The notion has arisen that analytics is an emerging field that represents a convergence of the quantitative decision sciences. For example, in a 2015 paper in Interfaces, the authors state: “…the emerging definition of analytics as a field of expertise that subsumes OR.”. If true, such a convergence would be a surprising and remarkable development, as it would represent a dramatic reversal of the trend in human history toward specialization. It is worthwhile therefore, to examine this idea, and consider its logical consequences.

A convergence of the decision sciences into a single field would imply that this new field would contain all the knowledge and methods currently included in the decision sciences, and would lead to one of four possibilities being true.

**A new unifying theory is developed. **Currently,** **hundreds of theoretical physicists are working on the development of string theory, which they hope will mathematically unify quantum mechanics, particle physics, and gravity. Unlike string theory, there is no history of an analytics theory going back to the 1960’s, no founders of an analytics theory, no seminal papers introducing an analytics theory, and no conferences where an analytics theory is discussed.

In fact, in a 2014 paper in the European Journal of Operational Research, the authors found only 15 articles in theory oriented journals that were listed in the International Abstracts in Operations Research database with the term analytics in the title or abstract. Moreover, the types of analysis that analytics thought leaders offer as examples of analytics, such as advanced statistical analysis, econometrics, and optimization, are actually examples of existing methods from existing disciplines. (See for example, ‘Competing on Analytics’.) So, while string theory may provide a unifying ‘theory of everything’ for physics, there is no evidence that a unifying theory of the decision sciences exists, or any reason to believe that one could be developed.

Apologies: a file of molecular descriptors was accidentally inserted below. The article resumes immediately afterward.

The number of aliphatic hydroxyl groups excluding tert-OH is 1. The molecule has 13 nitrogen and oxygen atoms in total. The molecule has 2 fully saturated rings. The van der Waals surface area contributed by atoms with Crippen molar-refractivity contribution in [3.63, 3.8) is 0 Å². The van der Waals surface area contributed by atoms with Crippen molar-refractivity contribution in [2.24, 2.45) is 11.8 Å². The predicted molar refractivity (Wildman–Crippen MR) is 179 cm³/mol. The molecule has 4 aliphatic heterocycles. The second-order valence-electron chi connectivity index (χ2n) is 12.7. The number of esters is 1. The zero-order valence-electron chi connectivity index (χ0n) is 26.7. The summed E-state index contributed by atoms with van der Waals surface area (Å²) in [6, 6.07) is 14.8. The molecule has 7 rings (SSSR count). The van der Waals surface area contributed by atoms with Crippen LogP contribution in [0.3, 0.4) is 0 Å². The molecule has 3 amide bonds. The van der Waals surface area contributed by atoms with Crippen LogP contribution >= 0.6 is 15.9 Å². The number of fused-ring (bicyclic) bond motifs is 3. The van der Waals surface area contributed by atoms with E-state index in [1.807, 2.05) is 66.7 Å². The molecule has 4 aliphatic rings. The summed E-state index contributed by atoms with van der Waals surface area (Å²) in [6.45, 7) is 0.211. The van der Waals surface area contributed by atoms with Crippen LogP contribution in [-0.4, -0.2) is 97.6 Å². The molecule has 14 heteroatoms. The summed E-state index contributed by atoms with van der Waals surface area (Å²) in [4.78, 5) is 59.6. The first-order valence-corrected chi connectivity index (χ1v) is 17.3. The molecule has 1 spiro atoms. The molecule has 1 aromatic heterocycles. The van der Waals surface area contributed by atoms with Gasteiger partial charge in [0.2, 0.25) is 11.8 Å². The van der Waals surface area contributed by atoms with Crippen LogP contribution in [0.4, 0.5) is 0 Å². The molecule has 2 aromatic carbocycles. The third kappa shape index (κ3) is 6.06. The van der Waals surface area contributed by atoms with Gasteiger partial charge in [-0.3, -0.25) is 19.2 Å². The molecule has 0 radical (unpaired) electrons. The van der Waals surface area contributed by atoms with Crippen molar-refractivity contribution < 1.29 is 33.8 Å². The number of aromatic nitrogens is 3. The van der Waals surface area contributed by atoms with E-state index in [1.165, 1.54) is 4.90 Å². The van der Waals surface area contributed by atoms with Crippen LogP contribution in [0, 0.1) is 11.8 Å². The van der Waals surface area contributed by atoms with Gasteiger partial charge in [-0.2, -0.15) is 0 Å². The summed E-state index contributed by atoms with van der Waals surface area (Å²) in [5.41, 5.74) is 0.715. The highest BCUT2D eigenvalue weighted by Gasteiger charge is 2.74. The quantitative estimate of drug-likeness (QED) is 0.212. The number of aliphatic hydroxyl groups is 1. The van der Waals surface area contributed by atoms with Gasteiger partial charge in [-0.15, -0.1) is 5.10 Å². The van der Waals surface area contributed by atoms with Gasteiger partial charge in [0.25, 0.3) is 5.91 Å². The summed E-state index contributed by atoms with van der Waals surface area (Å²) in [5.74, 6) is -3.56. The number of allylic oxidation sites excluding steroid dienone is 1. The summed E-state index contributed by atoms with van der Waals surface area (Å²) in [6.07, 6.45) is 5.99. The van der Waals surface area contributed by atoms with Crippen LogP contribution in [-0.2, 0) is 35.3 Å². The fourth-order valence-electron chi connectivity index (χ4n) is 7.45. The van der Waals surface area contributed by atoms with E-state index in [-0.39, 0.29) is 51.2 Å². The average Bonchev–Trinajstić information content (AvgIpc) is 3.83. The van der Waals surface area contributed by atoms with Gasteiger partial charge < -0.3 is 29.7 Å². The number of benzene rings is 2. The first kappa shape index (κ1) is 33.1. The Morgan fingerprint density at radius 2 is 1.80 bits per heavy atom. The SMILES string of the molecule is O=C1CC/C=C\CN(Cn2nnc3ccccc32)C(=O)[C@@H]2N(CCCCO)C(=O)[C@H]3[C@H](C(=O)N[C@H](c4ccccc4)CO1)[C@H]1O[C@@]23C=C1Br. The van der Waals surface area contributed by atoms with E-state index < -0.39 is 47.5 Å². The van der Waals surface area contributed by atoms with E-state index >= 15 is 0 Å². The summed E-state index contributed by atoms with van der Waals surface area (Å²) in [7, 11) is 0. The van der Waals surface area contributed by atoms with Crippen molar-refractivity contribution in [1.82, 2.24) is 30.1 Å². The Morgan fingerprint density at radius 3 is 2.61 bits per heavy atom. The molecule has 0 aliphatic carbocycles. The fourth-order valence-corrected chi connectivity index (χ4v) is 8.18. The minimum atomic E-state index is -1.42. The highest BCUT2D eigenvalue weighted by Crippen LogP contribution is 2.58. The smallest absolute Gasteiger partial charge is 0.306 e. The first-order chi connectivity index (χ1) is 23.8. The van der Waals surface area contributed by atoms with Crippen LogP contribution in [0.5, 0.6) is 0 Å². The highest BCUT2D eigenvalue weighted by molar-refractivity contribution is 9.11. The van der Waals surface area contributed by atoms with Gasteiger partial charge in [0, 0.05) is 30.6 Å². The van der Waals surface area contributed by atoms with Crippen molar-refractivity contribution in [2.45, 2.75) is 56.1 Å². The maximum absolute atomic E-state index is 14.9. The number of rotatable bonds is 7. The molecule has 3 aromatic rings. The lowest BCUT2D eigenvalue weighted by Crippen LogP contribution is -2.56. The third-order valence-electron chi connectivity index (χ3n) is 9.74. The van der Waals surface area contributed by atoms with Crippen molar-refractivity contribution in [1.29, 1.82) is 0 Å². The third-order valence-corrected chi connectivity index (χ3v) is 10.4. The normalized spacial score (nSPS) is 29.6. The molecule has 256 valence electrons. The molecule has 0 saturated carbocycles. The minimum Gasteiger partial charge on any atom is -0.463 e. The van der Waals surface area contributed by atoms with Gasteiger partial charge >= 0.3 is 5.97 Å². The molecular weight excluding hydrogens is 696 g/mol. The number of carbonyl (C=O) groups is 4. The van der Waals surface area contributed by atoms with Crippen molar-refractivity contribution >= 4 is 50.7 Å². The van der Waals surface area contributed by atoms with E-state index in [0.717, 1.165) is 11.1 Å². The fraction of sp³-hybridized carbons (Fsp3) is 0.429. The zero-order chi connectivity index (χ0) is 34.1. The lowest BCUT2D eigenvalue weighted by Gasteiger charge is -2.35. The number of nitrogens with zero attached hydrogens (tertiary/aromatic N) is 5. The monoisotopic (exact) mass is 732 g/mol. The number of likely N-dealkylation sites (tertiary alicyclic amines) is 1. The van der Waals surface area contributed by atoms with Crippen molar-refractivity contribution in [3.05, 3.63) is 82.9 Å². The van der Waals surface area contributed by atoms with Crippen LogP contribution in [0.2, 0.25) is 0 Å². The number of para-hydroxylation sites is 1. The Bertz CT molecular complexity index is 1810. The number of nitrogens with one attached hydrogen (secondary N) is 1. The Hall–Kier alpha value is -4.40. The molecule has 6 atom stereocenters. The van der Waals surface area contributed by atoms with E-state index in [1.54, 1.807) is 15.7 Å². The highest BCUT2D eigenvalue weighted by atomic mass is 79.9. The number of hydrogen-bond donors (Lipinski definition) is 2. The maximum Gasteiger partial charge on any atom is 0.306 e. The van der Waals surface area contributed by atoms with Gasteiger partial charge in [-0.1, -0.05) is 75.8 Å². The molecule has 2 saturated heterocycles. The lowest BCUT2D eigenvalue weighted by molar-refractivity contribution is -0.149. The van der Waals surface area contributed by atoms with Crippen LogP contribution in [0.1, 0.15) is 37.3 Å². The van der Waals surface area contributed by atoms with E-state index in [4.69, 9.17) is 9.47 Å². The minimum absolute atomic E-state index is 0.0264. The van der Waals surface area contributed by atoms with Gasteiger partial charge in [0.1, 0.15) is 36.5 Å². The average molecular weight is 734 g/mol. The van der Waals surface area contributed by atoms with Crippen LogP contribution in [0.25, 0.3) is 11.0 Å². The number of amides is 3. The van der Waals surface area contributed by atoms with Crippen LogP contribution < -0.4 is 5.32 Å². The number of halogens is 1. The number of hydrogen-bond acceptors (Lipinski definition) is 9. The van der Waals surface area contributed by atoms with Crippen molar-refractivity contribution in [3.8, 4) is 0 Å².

**Analytics ****practitioners must master all the knowledge and methods of the decision sciences.** Without a new simplifying mathematical theory, mastering the knowledge and methods of all the decision sciences would require five or six Ph.D.s and 80 to 100 years of experience. Since the human life span is insufficient to accomplish this, we can reject this possibility.

**Analytics ****practitioners produce simplistic or superficial work.** Lacking a new simplifying mathematical theory, or a sufficient life span, analytics generalists would be unable to perform at a level comparable to current experts in the decision sciences. I will assume that those who believe that analytics is an emerging field, those who would employ analytics practitioners, and everyone else, will view this outcome as a highly negative development, and therefore, will not accept it.

**Analytics is practiced by individuals specializing in different areas. **Since the other possibilities are impossible or undesirable, we must conclude that specialization is necessary.

Allow me to list these specialties for you: statistics, computer science, operations research, industrial engineering, economics…

John ZaleskiHaving been employed in the decision sciences as well as hard sciences for 30 years, I actually prefer the hard sciences as a basis for my analytics practice. In my observation it is through an understanding of the hard sciences that the type of modeling I do and have done has been revealed as most important to rendering accurate models. This is not to say that an understanding of OR, probability & statistics, etc., is not essential. It is simply that physical matter, when modeled highly accurately, does not follow a random process. I have found, again–in my experience, that analytics and operations research has been essential to representing the atomic level physical models at a more macroscopic, system level. This is particularly important for strategic decision making.